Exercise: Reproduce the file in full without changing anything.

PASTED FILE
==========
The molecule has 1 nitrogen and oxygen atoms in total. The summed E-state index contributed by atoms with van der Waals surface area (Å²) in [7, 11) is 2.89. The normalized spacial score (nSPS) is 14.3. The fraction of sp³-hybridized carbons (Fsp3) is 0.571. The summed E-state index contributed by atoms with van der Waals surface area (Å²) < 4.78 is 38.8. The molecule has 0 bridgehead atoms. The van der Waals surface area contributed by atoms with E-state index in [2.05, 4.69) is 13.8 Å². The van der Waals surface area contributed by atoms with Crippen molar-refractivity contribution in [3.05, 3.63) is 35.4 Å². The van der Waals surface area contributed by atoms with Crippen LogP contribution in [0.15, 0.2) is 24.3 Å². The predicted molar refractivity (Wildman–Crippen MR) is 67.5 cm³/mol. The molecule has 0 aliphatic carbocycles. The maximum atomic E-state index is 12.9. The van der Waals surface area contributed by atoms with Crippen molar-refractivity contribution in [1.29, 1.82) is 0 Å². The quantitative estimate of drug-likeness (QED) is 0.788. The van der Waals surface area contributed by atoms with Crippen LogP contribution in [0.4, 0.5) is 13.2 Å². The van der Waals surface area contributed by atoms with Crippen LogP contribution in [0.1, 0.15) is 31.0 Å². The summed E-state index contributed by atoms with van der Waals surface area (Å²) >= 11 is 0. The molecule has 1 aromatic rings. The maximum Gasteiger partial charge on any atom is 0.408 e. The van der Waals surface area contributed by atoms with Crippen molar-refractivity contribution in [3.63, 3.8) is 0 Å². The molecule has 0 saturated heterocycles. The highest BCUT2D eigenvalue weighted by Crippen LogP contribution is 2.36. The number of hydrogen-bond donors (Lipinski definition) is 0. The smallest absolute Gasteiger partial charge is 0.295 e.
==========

The molecule has 1 nitrogen and oxygen atoms in total. The summed E-state index contributed by atoms with van der Waals surface area (Å²) in [7, 11) is 2.89. The normalized spacial score (nSPS) is 14.3. The fraction of sp³-hybridized carbons (Fsp3) is 0.571. The summed E-state index contributed by atoms with van der Waals surface area (Å²) < 4.78 is 38.8. The molecule has 0 bridgehead atoms. The van der Waals surface area contributed by atoms with E-state index in [2.05, 4.69) is 13.8 Å². The van der Waals surface area contributed by atoms with Crippen molar-refractivity contribution in [3.05, 3.63) is 35.4 Å². The van der Waals surface area contributed by atoms with Crippen LogP contribution in [0.15, 0.2) is 24.3 Å². The predicted molar refractivity (Wildman–Crippen MR) is 67.5 cm³/mol. The molecule has 0 aliphatic carbocycles. The maximum atomic E-state index is 12.9. The van der Waals surface area contributed by atoms with Crippen molar-refractivity contribution in [1.29, 1.82) is 0 Å². The quantitative estimate of drug-likeness (QED) is 0.788. The van der Waals surface area contributed by atoms with Crippen LogP contribution in [0.4, 0.5) is 13.2 Å². The van der Waals surface area contributed by atoms with Crippen LogP contribution in [0.1, 0.15) is 31.0 Å². The summed E-state index contributed by atoms with van der Waals surface area (Å²) >= 11 is 0. The molecule has 1 aromatic rings. The maximum Gasteiger partial charge on any atom is 0.408 e. The van der Waals surface area contributed by atoms with Crippen molar-refractivity contribution in [3.63, 3.8) is 0 Å². The molecule has 0 saturated heterocycles. The highest BCUT2D eigenvalue weighted by Crippen LogP contribution is 2.36. The number of hydrogen-bond donors (Lipinski definition) is 0. The smallest absolute Gasteiger partial charge is 0.295 e.